Gum shields and footy boots for 7 year old girls

(26 Posts)
Mothergrimm Mon 28-Sep-09 17:18:00

My dd (7) brought home a letter from her PE teacher last week saying that she needed to have a gum shield and football boots. This seems totally OTT for a not very sporty 7 year old. Why the gum shield? I am now worried that they are being so dangerous in games that she is in danger of being injured. dd said she wont wear one and will just 'forget' it and the boots to miss the activities they are needed for. Anyone else have to supply these items? Oh, its a state school she's at.

CNyle Mon 28-Sep-09 17:19:03

get a shock doctor one
at sports shops

DorotheaPlenticlew Mon 28-Sep-09 17:22:06

Don't see the problem with a gum shield, why should it bother you?

Football boots -- well if they are expensive then that seems like a lot to ask of you, unless she is joining a football team as extracurricular activity (in which case surely quite normal)

AvengingGerbil Mon 28-Sep-09 17:26:13

The sport is not necessarily dangerous. Would your dd prefer to lose a tooth if a ball accidentally caught her in the face? Or would you prefer her not to do sport and join the race of couch potatoes?

GrimmaTheNome Mon 28-Sep-09 17:26:51

My DD had to have these from yr 7. And shin pads. They are used in tag rugby, hockey and football as apt. If your school is lucky enough to have a grass playing field then studded boots are a good idea - trainers can be too slippery.

Gum shield (the sort you fit yourself by softening with boiling water) wasn't very expensive.

The games aren't really dangerous but its just as well to have the right kit. Hockey sticks could get mis-swung; we never had shields but nowadays they'd probably get sued if they didn't ask for them to be worn and an accident happened.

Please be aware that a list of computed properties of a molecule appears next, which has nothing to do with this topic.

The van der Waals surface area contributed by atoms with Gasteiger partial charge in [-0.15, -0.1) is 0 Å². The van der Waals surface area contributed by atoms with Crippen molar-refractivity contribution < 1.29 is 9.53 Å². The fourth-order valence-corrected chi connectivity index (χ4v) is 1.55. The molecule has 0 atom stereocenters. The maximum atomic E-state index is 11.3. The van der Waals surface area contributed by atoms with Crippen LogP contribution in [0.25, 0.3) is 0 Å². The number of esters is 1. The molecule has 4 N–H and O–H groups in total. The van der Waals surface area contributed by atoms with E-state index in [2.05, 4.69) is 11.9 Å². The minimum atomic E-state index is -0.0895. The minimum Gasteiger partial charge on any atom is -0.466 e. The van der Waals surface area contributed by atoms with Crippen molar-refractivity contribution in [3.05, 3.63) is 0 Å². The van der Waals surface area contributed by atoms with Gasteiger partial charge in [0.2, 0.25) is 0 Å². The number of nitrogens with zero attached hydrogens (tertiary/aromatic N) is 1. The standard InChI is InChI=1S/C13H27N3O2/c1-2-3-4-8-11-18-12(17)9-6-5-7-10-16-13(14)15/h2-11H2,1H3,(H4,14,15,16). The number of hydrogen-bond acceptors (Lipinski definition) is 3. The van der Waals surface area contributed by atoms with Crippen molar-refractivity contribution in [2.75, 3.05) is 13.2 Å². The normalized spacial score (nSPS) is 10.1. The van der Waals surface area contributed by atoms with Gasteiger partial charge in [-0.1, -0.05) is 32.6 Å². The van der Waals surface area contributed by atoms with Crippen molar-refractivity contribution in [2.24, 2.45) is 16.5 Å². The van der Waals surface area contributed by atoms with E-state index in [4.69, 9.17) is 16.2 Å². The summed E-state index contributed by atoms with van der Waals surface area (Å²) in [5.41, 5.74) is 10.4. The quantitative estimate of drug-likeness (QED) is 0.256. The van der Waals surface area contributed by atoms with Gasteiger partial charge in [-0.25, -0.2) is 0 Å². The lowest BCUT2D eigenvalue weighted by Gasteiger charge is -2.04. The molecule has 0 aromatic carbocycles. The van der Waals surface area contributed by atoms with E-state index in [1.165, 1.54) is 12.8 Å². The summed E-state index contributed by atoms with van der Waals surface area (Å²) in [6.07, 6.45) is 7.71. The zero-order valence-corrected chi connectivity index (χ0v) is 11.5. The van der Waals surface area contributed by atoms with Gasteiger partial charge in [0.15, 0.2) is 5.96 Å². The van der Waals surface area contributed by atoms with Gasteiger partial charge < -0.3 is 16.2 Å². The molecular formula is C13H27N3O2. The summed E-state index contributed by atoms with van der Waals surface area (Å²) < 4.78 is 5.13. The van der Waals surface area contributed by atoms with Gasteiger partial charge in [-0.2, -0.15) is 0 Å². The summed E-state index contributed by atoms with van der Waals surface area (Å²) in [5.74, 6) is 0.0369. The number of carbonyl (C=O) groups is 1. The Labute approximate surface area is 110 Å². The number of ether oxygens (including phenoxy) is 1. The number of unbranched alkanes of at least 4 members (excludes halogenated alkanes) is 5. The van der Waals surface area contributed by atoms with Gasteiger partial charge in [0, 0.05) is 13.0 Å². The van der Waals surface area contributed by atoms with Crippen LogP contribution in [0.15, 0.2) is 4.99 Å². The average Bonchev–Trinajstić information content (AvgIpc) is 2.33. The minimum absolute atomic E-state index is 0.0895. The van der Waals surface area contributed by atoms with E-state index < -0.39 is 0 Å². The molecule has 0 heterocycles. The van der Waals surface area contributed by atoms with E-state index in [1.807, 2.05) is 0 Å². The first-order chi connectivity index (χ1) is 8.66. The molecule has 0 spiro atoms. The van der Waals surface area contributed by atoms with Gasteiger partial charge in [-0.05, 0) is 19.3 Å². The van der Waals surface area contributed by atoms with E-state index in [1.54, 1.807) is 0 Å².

If your DD isn't sporty then its a really bad idea to let her think she can cop out of PE by 'forgetting' kit.

DorotheaPlenticlew Mon 28-Sep-09 17:35:00

Agree with Grimma, the notion of colluding with her to miss PE is a bad one. Even if you are not sporty either, doesn't mean you shouldn't encourage her to try and enjoy it. She will have a better chance of doing so if appropriate kit is provided.

LadyMuck Mon 28-Sep-09 17:36:25

I think that you should be told for which sports she needs the gumshield. Hockey would be the obvious one for girls. And presumably she does now have some permanent teeth which you would want her to keep?

If she isn't playing hockey then a gumshield is a bit ott but I guess the school may have had incidents in previous years.

Why should the fact that your dd is nonsporty come into the equation? she'll have to do the same compulsory PE lessons as everyone else. If she isn't mathematically inclined would you be expecting her to skip maths?

LIZS Mon 28-Sep-09 17:40:55

dd has a mouthguard for hockey but they play on astroturf so no boots atm although it used to be on their kit list. Decathlon do some velcro cheapies if you do need some.

Mothergrimm Mon 28-Sep-09 17:44:25

No I don't want to encourage her to skip PE. But she is really worried that she is being asked to wear the shield because they are about to play a really dangerous sport and its going to hurt (IYSWIM). The footy boots seem like yet another expense. She already has to have indoor shoes, out door shoes and plimsolls for school. Her elder brothers didn't need boots unless they played on the school team and there was never a request for a gum sheild.